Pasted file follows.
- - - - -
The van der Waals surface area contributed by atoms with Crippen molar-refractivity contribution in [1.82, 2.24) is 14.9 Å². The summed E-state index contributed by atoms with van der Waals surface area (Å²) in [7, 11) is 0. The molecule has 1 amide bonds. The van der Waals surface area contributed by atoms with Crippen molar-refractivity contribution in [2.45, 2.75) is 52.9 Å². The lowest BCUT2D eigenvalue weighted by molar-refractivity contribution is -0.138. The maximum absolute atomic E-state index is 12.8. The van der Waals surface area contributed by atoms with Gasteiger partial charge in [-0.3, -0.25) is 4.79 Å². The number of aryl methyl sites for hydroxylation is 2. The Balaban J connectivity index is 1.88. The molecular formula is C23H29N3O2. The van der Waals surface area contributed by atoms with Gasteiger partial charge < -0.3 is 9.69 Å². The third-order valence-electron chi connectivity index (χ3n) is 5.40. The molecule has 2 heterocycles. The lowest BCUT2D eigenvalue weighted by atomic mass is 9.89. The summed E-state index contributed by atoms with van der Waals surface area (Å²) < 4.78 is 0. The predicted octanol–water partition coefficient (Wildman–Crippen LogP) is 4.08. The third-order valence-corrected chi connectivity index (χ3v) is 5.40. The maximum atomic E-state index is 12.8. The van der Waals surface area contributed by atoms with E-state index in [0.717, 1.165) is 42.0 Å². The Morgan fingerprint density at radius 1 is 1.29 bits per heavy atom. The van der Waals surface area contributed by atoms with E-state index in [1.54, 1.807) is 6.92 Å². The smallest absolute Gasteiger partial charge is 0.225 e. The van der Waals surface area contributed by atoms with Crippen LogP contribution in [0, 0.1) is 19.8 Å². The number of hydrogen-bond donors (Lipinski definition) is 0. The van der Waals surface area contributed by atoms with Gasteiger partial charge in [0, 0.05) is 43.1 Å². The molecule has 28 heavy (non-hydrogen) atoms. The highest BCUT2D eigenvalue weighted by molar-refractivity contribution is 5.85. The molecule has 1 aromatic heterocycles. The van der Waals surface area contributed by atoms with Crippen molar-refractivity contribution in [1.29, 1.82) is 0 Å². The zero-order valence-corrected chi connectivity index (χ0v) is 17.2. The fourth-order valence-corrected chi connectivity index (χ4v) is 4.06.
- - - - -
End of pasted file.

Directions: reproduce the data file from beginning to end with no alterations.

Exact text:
The van der Waals surface area contributed by atoms with Crippen molar-refractivity contribution in [1.82, 2.24) is 14.9 Å². The summed E-state index contributed by atoms with van der Waals surface area (Å²) in [7, 11) is 0. The molecule has 1 amide bonds. The van der Waals surface area contributed by atoms with Crippen molar-refractivity contribution in [2.45, 2.75) is 52.9 Å². The lowest BCUT2D eigenvalue weighted by molar-refractivity contribution is -0.138. The maximum absolute atomic E-state index is 12.8. The van der Waals surface area contributed by atoms with Gasteiger partial charge in [-0.3, -0.25) is 4.79 Å². The number of aryl methyl sites for hydroxylation is 2. The Balaban J connectivity index is 1.88. The molecular formula is C23H29N3O2. The van der Waals surface area contributed by atoms with Gasteiger partial charge < -0.3 is 9.69 Å². The third-order valence-electron chi connectivity index (χ3n) is 5.40. The molecule has 2 heterocycles. The lowest BCUT2D eigenvalue weighted by atomic mass is 9.89. The summed E-state index contributed by atoms with van der Waals surface area (Å²) < 4.78 is 0. The predicted octanol–water partition coefficient (Wildman–Crippen LogP) is 4.08. The third-order valence-corrected chi connectivity index (χ3v) is 5.40. The maximum atomic E-state index is 12.8. The van der Waals surface area contributed by atoms with E-state index in [0.717, 1.165) is 42.0 Å². The Morgan fingerprint density at radius 1 is 1.29 bits per heavy atom. The van der Waals surface area contributed by atoms with E-state index in [1.54, 1.807) is 6.92 Å². The smallest absolute Gasteiger partial charge is 0.225 e. The van der Waals surface area contributed by atoms with Crippen LogP contribution in [0, 0.1) is 19.8 Å². The number of hydrogen-bond donors (Lipinski definition) is 0. The van der Waals surface area contributed by atoms with Gasteiger partial charge in [0, 0.05) is 43.1 Å². The molecule has 28 heavy (non-hydrogen) atoms. The highest BCUT2D eigenvalue weighted by molar-refractivity contribution is 5.85. The molecule has 1 aromatic heterocycles. The van der Waals surface area contributed by atoms with Crippen molar-refractivity contribution in [1.29, 1.82) is 0 Å². The zero-order valence-corrected chi connectivity index (χ0v) is 17.2. The fourth-order valence-corrected chi connectivity index (χ4v) is 4.06.